Ajit Pai, a commissioner with the Federal Communications Commission, recently wrote an op ed published by the Wall Street Journal. In it, he states:
Last May the FCC proposed an initiative to thrust the federal government into newsrooms across the country. With its “Multi-Market Study of Critical Information Needs,” or CIN, the agency plans to send researchers to grill reporters, editors and station owners about how they decide which stories to run. A field test in Columbia, S.C., is scheduled to begin this spring.
What will they “grill” reporters about?
It plans to ask station managers, news directors, journalists, television anchors and on-air reporters to tell the government about their “news philosophy” and how the station ensures that the community gets critical information.
The FCC also wants to wade into office politics. One question for reporters is: “Have you ever suggested coverage of what you consider a story with critical information for your customers that was rejected by management?” Follow-up questions ask for specifics about how editorial discretion is exercised, as well as the reasoning behind the decisions.
Participation in the Critical Information Needs study is voluntary—in theory. Unlike the opinion surveys that Americans see on a daily basis and either answer or not, as they wish, the FCC’s queries may be hard for the broadcasters to ignore. They would be out of business without an FCC license, which must be renewed every eight years.
Pai also mentions the poor results of the old Fairness Doctrine and the important point that the upcoming CIN study will include newspapers, even though the FCC has no authority to regulate print media. I want to know who is going to decide what is and is not “critical information”? As if they have the right to do so in the first place, which they don’t. Remember, the First Amendment specifically includes “freedom of the press”.
The folks at Frontpage Mag have an interesting article on the CIN alleged study. In it, they point out the important fact that the FCC is a regulatory body and not a research organization.
They also cite the views of Mark Lloyd, the FCC’s chief diversity officer (do we really need one of those?) from 2009 to 2012 and “huge fan of the late communist dictator Hugo Chavez and a disciple of Rules for Radicals author Saul Alinsky” (so are the current president and Hillary Clinton). Remember Alinsky? The guy who dedicated his book to Lucifer?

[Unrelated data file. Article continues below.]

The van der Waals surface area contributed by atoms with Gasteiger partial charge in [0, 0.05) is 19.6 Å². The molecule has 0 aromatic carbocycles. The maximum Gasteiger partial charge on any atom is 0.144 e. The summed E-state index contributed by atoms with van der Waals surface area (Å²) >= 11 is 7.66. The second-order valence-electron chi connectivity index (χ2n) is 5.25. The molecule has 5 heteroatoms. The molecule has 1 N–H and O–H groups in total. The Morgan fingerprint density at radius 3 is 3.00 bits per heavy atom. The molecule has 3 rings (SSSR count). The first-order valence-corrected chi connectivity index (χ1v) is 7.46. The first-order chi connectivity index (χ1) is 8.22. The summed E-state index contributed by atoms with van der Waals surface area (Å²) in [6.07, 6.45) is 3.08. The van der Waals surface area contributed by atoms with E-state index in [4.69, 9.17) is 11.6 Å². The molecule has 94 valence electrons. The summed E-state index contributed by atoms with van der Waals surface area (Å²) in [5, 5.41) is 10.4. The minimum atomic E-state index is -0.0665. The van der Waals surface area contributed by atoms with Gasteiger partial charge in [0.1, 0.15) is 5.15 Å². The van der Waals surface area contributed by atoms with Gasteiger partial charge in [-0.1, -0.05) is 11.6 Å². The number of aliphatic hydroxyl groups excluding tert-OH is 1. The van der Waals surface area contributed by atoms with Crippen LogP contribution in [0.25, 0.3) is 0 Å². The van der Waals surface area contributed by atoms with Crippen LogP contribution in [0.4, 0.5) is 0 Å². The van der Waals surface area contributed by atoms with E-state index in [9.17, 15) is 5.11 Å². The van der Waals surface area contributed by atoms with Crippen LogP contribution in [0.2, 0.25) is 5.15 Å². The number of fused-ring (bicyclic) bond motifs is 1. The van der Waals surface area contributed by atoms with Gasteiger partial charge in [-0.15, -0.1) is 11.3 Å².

In his 2006 book entitled Prologue to a Farce: Communication and Democracy in America, [Lloyd] calls for an all-out ‘confrontational movement’ against private media. He wants leftist activists – through incessant political pressure – and the government – through the creation of a totally untenable operating environment of fees, fines and regulations – to work together to force the commercial broadcasters out, to be replaced by public broadcasters.
Frontpage Mag summary:
Mark Lloyd…gave away the game…In short, the left wants to harass media outlets into docility in order to allow the fundamental transformation of America to proceed.
And change is happening, although not for the better. Whereas the US was ranked 20th in the 2009 World Press Freedom Index (still an embarrassment and un-American), in 2014 we’re ranked 46th, which is worse than Romania, the UK, and Botswana and barely better than Haiti.
In addition, “The FCC is awarding broadcast radio frequencies made available by new technology that could lead to the creation of 1,000 left-wing radio stations.” That’s just what the US needs, more leftist stations that no one will listen to. At least they’ll be able to blame their paltry listener numbers on the fact that their low-powered stations cover very small areas. The majority of Americans just aren’t leftists. Most only want to be left alone to do their own thing, which is the very thing the current leftist-run government doesn’t want to do. Those who prefer freedom had better wake up.